“Press A to skip.”
And so begins Homefront’s single-player campaign. A montage sets the scene of this dystopian future and with North Korea’s rise and America’s struggling economy, serious things are afoot. Yet alongside these images of a changing world you have the persistent reminder that by pressing the green button on your Xbox 360 controller, you can just skip the whole thing and get on with shooting people. It’s a strange way to start a game that purports both its story and back-story to be serious work. We’ve seen the promotional content. John Milius pens the narrative. He brings editorial clout and Hollywood fame (Apocalypse Now, Red Dawn) and in his imagined world, North Korea has annexed both its Southern neighbours and the Japenese before subsequently invading America. All is good and well here, for the scenario is plausible, if a little discriminating. But the developers seem to be aware of a trigger-happy crowd who has no time for long-winded preamble. A crowd more content on mashing triggers than digesting “what if?” scenarios. And when a game tries to straddle its audiences – on the one hand, discerning, on the other, shooting fan – you wonder which side will win through.
The answer is clear early on. Homefront shuns exploration in favour of shooting. This is a copy-cat game that shoehorns genre tropes under its wing with the hope that its much-vaunted premise and famous writer will keep it afloat. True, first-person shooters have long been restrictive affairs, but Homefront copies the formula without attempting to hide its “gamey” roots. A promising helicopter sequence laughably restricts your progress. A romp in a humvee asks only that you mash the trigger. And during the levels proper, invisible barriers have the last say. Quite why there are collectibles scattered around isn’t clear, because Homefront never lets you explore.
This is warfare then, Call of Duty style. And while I understand the appeal of an action game crafted in the vein of a big-budget film, Homefront lacks both the pizzazz and polish of bigger shooters. In a genre that lives and dies by its technical merits, frame-rate stumbles and clunky shootouts are unforgivable. At times even textures fail to load, though when they do, they don’t make much of a difference.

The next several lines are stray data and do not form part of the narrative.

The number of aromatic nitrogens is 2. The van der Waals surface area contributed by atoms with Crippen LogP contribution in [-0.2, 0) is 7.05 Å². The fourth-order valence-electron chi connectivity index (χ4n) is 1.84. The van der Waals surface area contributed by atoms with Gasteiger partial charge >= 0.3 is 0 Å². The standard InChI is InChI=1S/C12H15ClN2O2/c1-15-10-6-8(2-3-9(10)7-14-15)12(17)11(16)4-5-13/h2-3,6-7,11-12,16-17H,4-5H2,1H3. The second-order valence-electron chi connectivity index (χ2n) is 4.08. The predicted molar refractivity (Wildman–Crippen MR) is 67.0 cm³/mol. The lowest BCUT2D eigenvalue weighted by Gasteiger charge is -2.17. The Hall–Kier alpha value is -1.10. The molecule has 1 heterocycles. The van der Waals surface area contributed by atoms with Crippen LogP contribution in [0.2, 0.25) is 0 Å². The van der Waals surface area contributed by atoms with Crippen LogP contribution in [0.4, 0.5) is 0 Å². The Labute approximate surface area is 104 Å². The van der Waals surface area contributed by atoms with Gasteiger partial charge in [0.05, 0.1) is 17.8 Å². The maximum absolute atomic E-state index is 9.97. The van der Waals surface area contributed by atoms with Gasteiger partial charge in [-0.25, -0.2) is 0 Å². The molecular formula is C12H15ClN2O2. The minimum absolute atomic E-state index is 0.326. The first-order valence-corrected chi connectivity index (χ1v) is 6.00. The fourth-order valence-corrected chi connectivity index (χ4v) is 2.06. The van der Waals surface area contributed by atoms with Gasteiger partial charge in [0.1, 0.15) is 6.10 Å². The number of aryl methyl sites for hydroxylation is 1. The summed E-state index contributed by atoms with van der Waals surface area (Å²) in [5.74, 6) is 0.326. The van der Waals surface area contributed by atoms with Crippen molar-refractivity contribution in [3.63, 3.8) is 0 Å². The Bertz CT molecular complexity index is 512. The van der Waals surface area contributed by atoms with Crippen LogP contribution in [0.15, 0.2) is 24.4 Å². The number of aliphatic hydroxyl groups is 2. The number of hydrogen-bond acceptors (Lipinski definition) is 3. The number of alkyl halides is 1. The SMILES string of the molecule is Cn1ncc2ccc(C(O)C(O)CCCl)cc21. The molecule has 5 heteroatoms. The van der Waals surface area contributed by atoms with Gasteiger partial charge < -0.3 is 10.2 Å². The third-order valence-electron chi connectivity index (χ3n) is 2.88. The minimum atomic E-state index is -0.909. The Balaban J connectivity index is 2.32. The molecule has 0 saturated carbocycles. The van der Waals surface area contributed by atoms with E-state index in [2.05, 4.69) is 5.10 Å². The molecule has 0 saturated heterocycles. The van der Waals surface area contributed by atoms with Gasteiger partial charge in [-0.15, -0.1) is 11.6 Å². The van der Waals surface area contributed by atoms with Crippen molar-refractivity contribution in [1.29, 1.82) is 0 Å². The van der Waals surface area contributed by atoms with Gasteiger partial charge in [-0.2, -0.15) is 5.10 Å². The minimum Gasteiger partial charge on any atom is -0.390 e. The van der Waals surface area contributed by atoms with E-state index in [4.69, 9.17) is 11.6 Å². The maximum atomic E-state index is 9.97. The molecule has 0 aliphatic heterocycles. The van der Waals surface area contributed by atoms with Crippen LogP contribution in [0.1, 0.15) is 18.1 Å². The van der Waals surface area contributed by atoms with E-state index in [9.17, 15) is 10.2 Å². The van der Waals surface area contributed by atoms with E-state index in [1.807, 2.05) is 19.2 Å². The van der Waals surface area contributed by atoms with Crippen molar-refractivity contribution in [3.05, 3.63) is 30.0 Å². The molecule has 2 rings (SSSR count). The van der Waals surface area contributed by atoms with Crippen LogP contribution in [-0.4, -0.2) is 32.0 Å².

“Homefront lacks both the pizzazz and polish of bigger shooters”
But perhaps a dated look suits the gameplay. Homefront is more about dirty guerrilla warfare than medal-adorned soldiers. You’re on home turf, outnumbered and outgunned, fighting for your country. You’d expect then to be covered in glory, but civilians are unhappy with your meddling. They’re content to be servile in fear of being caught in the crossfire. In this respect, Homefront does its world justice, throwing up NPCs that are not merely doting. One group of American radicals has even been arming themselves since the “2k bug”. They lie in wait, Southern accents and shotguns in tow.
Sadly, the squad-based nature of the game means it’s all too easy for your AI teammates to set the pace. This is a copout for any developer and Kaos (Homefront’s creators) has taken the bait. You’ll spend much of the campaign trotting behind your fellow fighters waiting for the ubiquitous command to “follow” or “regroup”. In one rare moment towards the dénouement you’re left stranded, but this exciting stretch of gameplay is over far too quickly. As for your squad-mates? You have the gruff leader Connor with his crew-cut and the token girl Rianna. But it’s Hopper, an American of Korean origin, who’s most mismanaged. He is a potential vehicle for conflict but it’s something only briefly touched on during the campaign. His inclusion is promising but Kaos fail to make the most of him. A real shame given the interesting dichotomy he could have posed.